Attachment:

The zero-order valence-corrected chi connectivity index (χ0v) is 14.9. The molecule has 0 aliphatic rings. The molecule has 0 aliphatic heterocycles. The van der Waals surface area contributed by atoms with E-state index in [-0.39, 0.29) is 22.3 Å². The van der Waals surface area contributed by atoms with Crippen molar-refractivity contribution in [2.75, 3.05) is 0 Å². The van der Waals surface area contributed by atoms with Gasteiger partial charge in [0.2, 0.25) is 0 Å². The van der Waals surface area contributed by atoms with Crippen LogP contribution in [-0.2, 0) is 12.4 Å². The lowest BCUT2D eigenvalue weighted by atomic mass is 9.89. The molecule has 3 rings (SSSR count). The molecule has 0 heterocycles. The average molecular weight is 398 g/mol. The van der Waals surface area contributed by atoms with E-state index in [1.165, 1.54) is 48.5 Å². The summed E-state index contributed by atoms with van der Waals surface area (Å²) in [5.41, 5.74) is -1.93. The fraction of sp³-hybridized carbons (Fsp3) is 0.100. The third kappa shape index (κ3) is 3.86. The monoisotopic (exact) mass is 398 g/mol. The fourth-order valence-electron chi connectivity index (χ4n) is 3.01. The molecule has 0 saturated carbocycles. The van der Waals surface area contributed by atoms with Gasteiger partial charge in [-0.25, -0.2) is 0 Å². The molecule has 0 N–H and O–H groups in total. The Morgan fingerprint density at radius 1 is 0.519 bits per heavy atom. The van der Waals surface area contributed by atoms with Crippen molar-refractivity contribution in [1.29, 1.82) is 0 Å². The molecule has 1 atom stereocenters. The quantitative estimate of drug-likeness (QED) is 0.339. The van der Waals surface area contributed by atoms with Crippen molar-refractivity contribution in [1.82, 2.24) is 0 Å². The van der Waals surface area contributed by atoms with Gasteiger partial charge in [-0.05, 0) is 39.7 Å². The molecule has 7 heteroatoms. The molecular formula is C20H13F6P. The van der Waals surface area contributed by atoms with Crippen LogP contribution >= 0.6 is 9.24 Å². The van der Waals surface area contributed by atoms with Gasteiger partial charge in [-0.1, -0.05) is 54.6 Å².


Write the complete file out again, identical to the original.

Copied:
The zero-order valence-corrected chi connectivity index (χ0v) is 14.9. The molecule has 0 aliphatic rings. The molecule has 0 aliphatic heterocycles. The van der Waals surface area contributed by atoms with E-state index in [-0.39, 0.29) is 22.3 Å². The van der Waals surface area contributed by atoms with Crippen molar-refractivity contribution in [2.75, 3.05) is 0 Å². The van der Waals surface area contributed by atoms with Gasteiger partial charge in [0.2, 0.25) is 0 Å². The van der Waals surface area contributed by atoms with Crippen LogP contribution in [-0.2, 0) is 12.4 Å². The lowest BCUT2D eigenvalue weighted by atomic mass is 9.89. The molecule has 3 rings (SSSR count). The molecule has 0 heterocycles. The average molecular weight is 398 g/mol. The van der Waals surface area contributed by atoms with E-state index in [1.165, 1.54) is 48.5 Å². The summed E-state index contributed by atoms with van der Waals surface area (Å²) in [5.41, 5.74) is -1.93. The fraction of sp³-hybridized carbons (Fsp3) is 0.100. The third kappa shape index (κ3) is 3.86. The monoisotopic (exact) mass is 398 g/mol. The fourth-order valence-electron chi connectivity index (χ4n) is 3.01. The molecule has 0 saturated carbocycles. The van der Waals surface area contributed by atoms with Gasteiger partial charge in [-0.25, -0.2) is 0 Å². The molecule has 0 N–H and O–H groups in total. The Morgan fingerprint density at radius 1 is 0.519 bits per heavy atom. The van der Waals surface area contributed by atoms with Crippen molar-refractivity contribution in [1.29, 1.82) is 0 Å². The molecule has 1 atom stereocenters. The quantitative estimate of drug-likeness (QED) is 0.339. The van der Waals surface area contributed by atoms with Crippen molar-refractivity contribution in [1.82, 2.24) is 0 Å². The van der Waals surface area contributed by atoms with Gasteiger partial charge in [-0.05, 0) is 39.7 Å². The molecule has 7 heteroatoms. The molecular formula is C20H13F6P. The van der Waals surface area contributed by atoms with Crippen LogP contribution >= 0.6 is 9.24 Å². The van der Waals surface area contributed by atoms with Gasteiger partial charge in [-0.1, -0.05) is 54.6 Å².